American mini-musical fails to do justice to The Little Match Girl

American mini-musical fails to do justice to The Little Match Girl

Robert Tanitch reviews Striking 12 at Union Theatre, London SE1

Striking 12, a mini-musical by Brendan Milburn and Valerie Vigoda with Rachel Sheinkin, inspired by Hans Christian Andersen’s The Little Match Girl, was a hit Off-Broadway in 2006.

Vigoda has described it as a cross between a rock concert and a holiday show for people who don’t like holiday shows.

A man (Declan Bennett) who hates New Year’s Eve decides to stay at home. The arrival of a saleswoman (Bronté Barbé) at his door selling holiday lamps triggers memories of the story Andersen wrote in 1845 about a dying child’s dream of a better life.

Bronté Barbé in Striking 12 - Credit Tom Grace

Bronté Barbé in Striking 12

The Little Match Girl, bareheaded and barefooted, walks through the snowy streets. She is cold and hungry. She fails to sell any matches.

She strikes the matches one by one and has visions of a warm stove, roast goose for supper, a Christmas tree and her dead granny (the only person who loved her) who whisks her off to heaven.

She dies with a smile on her face.

When it comes to gloomy 19th century sob -stories about waifs The Little Match Girl is right up there with Jo, the street sweeper, in Charles Dickens’s Bleak House.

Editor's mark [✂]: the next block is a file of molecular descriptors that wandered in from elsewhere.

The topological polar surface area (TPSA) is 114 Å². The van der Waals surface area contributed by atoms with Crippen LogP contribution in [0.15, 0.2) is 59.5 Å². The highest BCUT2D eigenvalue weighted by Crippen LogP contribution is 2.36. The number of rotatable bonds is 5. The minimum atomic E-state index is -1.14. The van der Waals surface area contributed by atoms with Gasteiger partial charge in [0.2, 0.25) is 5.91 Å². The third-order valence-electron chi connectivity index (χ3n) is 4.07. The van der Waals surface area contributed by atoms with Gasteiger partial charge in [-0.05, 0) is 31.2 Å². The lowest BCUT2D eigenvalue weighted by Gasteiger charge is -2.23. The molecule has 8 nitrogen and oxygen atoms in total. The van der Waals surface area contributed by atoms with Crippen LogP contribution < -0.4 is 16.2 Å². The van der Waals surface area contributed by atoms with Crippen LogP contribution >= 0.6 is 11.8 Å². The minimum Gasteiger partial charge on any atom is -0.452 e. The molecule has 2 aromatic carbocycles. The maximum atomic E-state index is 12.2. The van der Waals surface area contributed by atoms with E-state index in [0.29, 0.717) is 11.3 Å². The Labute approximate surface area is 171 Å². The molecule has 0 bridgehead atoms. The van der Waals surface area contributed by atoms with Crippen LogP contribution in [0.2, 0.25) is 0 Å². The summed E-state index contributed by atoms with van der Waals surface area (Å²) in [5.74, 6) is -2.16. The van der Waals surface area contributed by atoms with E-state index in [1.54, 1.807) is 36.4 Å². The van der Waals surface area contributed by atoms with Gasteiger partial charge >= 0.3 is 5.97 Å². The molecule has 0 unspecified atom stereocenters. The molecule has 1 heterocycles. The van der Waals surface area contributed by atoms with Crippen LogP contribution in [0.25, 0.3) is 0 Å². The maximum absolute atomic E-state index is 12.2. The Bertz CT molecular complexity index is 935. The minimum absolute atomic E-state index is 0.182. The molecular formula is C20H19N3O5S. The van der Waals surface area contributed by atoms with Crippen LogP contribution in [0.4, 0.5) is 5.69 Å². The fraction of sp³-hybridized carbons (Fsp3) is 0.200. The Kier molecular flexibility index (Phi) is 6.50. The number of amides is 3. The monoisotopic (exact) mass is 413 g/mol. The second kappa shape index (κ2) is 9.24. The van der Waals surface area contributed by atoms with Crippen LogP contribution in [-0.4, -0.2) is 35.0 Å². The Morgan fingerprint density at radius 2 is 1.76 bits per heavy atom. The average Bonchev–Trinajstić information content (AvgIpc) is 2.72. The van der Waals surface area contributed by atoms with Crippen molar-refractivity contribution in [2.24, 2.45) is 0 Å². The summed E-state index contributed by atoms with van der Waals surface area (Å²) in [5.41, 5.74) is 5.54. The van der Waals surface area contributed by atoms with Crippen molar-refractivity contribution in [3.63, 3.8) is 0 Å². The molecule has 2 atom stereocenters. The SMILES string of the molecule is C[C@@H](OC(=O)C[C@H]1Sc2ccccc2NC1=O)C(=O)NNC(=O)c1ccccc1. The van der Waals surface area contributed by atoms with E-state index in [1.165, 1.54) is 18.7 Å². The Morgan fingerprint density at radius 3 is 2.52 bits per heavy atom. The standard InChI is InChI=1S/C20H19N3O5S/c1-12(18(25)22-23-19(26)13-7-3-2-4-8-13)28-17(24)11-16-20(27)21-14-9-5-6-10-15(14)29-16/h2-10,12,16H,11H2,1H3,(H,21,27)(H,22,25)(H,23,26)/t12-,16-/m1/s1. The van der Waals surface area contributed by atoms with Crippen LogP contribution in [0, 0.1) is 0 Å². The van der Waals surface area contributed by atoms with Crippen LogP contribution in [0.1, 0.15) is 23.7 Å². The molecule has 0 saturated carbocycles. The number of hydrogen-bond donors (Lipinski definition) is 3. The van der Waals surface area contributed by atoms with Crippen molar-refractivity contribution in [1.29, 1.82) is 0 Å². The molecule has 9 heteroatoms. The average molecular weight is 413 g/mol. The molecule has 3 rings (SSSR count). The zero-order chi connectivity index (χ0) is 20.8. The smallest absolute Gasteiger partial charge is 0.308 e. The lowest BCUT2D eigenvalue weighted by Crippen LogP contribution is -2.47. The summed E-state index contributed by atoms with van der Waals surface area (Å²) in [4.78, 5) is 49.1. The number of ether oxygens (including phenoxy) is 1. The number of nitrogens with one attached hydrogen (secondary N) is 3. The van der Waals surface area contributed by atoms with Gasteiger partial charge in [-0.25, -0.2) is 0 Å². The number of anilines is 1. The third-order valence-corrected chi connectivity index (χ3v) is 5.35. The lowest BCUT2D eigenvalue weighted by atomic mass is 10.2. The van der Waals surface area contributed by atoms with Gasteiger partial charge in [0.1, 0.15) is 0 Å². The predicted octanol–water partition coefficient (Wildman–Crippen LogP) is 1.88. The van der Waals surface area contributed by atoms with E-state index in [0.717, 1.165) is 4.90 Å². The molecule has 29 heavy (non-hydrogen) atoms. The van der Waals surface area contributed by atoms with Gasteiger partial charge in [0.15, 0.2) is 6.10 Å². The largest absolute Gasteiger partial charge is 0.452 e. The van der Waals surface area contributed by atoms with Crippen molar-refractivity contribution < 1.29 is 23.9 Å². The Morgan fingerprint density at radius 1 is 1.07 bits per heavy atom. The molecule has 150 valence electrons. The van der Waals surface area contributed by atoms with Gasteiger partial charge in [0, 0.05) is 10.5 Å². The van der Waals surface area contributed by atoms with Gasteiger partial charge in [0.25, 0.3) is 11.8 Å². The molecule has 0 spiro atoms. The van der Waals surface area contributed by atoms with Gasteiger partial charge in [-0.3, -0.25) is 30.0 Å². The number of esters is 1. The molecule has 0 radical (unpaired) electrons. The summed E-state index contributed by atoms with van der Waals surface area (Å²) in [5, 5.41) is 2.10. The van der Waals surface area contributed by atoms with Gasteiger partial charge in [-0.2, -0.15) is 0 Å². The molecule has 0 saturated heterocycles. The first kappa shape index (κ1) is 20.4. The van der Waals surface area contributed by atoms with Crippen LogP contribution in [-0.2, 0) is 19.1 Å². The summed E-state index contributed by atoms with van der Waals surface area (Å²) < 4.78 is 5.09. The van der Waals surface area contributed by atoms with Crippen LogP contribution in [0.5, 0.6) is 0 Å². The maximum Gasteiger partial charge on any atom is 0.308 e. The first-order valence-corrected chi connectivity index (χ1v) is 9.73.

Roger Allers made a sweet animated short film in 2006 for Walt Disney.

The present version is for grown-ups, not children. The storytelling is weak. The pathos is nil.

There is a cast of five, made up of actors who can sing and play musical instruments, plus a pianist.

The show offers “voices, instruments and imagination.” What it does not offer is diction. There are 24 numbers. The music, pop, rock, jazz, is pleasant but I heard very few of the lyrics.

Robert Tanitch Mature Times theatre reviewerWhen the Union Theatre was in its old building I saw lots of musicals there and I don’t remember having any problem hearing the lyrics.

The amplification of music and singers and an over-busy production by Oliver Kaderbhai certainly do not help. Particularly tiresome is the use of an office chair on wheels.

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